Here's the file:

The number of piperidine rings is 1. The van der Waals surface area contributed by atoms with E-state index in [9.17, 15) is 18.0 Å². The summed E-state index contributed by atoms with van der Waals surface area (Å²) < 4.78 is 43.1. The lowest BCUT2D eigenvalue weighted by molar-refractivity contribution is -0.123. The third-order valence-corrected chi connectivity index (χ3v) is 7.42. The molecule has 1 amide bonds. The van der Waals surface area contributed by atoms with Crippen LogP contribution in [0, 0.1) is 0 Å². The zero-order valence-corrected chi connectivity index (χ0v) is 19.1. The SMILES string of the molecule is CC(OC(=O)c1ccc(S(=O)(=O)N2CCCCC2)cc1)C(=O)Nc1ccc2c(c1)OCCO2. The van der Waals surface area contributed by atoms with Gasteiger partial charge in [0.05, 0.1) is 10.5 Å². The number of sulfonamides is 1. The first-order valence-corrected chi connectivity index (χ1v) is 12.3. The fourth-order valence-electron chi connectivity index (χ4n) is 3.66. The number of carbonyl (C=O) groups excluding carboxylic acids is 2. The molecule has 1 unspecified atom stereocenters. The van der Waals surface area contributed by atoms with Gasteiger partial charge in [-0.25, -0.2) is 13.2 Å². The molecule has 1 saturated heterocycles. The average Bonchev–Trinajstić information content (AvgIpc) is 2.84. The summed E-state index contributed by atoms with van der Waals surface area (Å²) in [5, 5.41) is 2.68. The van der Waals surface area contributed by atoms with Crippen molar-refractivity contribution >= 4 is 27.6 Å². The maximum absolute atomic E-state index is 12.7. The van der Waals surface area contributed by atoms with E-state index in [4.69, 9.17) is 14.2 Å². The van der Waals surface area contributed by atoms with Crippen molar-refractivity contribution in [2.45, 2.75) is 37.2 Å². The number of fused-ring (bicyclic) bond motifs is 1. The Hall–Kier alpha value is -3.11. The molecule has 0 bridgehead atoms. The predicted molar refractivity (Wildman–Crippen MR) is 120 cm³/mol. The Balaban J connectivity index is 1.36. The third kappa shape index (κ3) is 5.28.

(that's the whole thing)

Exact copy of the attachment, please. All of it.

The number of piperidine rings is 1. The van der Waals surface area contributed by atoms with E-state index in [9.17, 15) is 18.0 Å². The summed E-state index contributed by atoms with van der Waals surface area (Å²) < 4.78 is 43.1. The lowest BCUT2D eigenvalue weighted by molar-refractivity contribution is -0.123. The third-order valence-corrected chi connectivity index (χ3v) is 7.42. The molecule has 1 amide bonds. The van der Waals surface area contributed by atoms with Crippen LogP contribution in [0, 0.1) is 0 Å². The zero-order valence-corrected chi connectivity index (χ0v) is 19.1. The SMILES string of the molecule is CC(OC(=O)c1ccc(S(=O)(=O)N2CCCCC2)cc1)C(=O)Nc1ccc2c(c1)OCCO2. The van der Waals surface area contributed by atoms with Gasteiger partial charge in [0.05, 0.1) is 10.5 Å². The number of sulfonamides is 1. The first-order valence-corrected chi connectivity index (χ1v) is 12.3. The fourth-order valence-electron chi connectivity index (χ4n) is 3.66. The number of carbonyl (C=O) groups excluding carboxylic acids is 2. The molecule has 1 unspecified atom stereocenters. The van der Waals surface area contributed by atoms with Gasteiger partial charge in [-0.25, -0.2) is 13.2 Å². The molecule has 1 saturated heterocycles. The average Bonchev–Trinajstić information content (AvgIpc) is 2.84. The summed E-state index contributed by atoms with van der Waals surface area (Å²) in [5, 5.41) is 2.68. The van der Waals surface area contributed by atoms with Crippen molar-refractivity contribution >= 4 is 27.6 Å². The maximum absolute atomic E-state index is 12.7. The van der Waals surface area contributed by atoms with E-state index in [4.69, 9.17) is 14.2 Å². The van der Waals surface area contributed by atoms with Crippen molar-refractivity contribution in [2.45, 2.75) is 37.2 Å². The number of fused-ring (bicyclic) bond motifs is 1. The Hall–Kier alpha value is -3.11. The molecule has 0 bridgehead atoms. The predicted molar refractivity (Wildman–Crippen MR) is 120 cm³/mol. The Balaban J connectivity index is 1.36. The third kappa shape index (κ3) is 5.28.